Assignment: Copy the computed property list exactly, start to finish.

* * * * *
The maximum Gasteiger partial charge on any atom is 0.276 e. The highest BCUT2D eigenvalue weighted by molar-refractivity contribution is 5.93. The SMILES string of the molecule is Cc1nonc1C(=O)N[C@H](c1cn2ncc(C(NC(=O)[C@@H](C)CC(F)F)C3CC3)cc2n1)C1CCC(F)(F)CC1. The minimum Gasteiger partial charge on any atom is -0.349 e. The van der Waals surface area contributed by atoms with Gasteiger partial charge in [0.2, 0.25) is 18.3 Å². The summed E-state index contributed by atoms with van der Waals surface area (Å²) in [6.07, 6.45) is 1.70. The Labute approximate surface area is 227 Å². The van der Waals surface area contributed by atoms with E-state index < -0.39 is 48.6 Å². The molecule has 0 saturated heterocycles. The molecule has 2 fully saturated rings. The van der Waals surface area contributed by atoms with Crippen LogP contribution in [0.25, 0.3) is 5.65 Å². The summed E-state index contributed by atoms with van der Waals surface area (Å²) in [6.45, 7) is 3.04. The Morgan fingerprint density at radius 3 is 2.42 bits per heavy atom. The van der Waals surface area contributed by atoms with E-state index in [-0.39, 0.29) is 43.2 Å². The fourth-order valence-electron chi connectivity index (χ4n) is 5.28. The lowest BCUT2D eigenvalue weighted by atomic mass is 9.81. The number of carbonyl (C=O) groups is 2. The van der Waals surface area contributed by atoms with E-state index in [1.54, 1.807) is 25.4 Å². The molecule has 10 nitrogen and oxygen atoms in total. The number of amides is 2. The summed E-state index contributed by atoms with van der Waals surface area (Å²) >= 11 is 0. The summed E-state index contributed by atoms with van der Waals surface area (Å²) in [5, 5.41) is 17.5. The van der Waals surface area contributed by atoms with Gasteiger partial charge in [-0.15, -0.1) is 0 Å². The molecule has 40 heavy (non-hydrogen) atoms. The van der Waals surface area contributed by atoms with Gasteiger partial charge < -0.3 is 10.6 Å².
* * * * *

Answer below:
The maximum Gasteiger partial charge on any atom is 0.276 e. The highest BCUT2D eigenvalue weighted by molar-refractivity contribution is 5.93. The SMILES string of the molecule is Cc1nonc1C(=O)N[C@H](c1cn2ncc(C(NC(=O)[C@@H](C)CC(F)F)C3CC3)cc2n1)C1CCC(F)(F)CC1. The minimum Gasteiger partial charge on any atom is -0.349 e. The van der Waals surface area contributed by atoms with Gasteiger partial charge in [0.2, 0.25) is 18.3 Å². The summed E-state index contributed by atoms with van der Waals surface area (Å²) in [6.07, 6.45) is 1.70. The Labute approximate surface area is 227 Å². The van der Waals surface area contributed by atoms with E-state index < -0.39 is 48.6 Å². The molecule has 0 saturated heterocycles. The molecule has 2 fully saturated rings. The van der Waals surface area contributed by atoms with Crippen LogP contribution in [0.25, 0.3) is 5.65 Å². The summed E-state index contributed by atoms with van der Waals surface area (Å²) in [6.45, 7) is 3.04. The Morgan fingerprint density at radius 3 is 2.42 bits per heavy atom. The van der Waals surface area contributed by atoms with E-state index in [-0.39, 0.29) is 43.2 Å². The fourth-order valence-electron chi connectivity index (χ4n) is 5.28. The lowest BCUT2D eigenvalue weighted by atomic mass is 9.81. The number of carbonyl (C=O) groups is 2. The van der Waals surface area contributed by atoms with E-state index in [1.54, 1.807) is 25.4 Å². The molecule has 10 nitrogen and oxygen atoms in total. The number of amides is 2. The summed E-state index contributed by atoms with van der Waals surface area (Å²) >= 11 is 0. The summed E-state index contributed by atoms with van der Waals surface area (Å²) in [5, 5.41) is 17.5. The van der Waals surface area contributed by atoms with Gasteiger partial charge in [-0.15, -0.1) is 0 Å². The molecule has 40 heavy (non-hydrogen) atoms. The van der Waals surface area contributed by atoms with Gasteiger partial charge < -0.3 is 10.6 Å².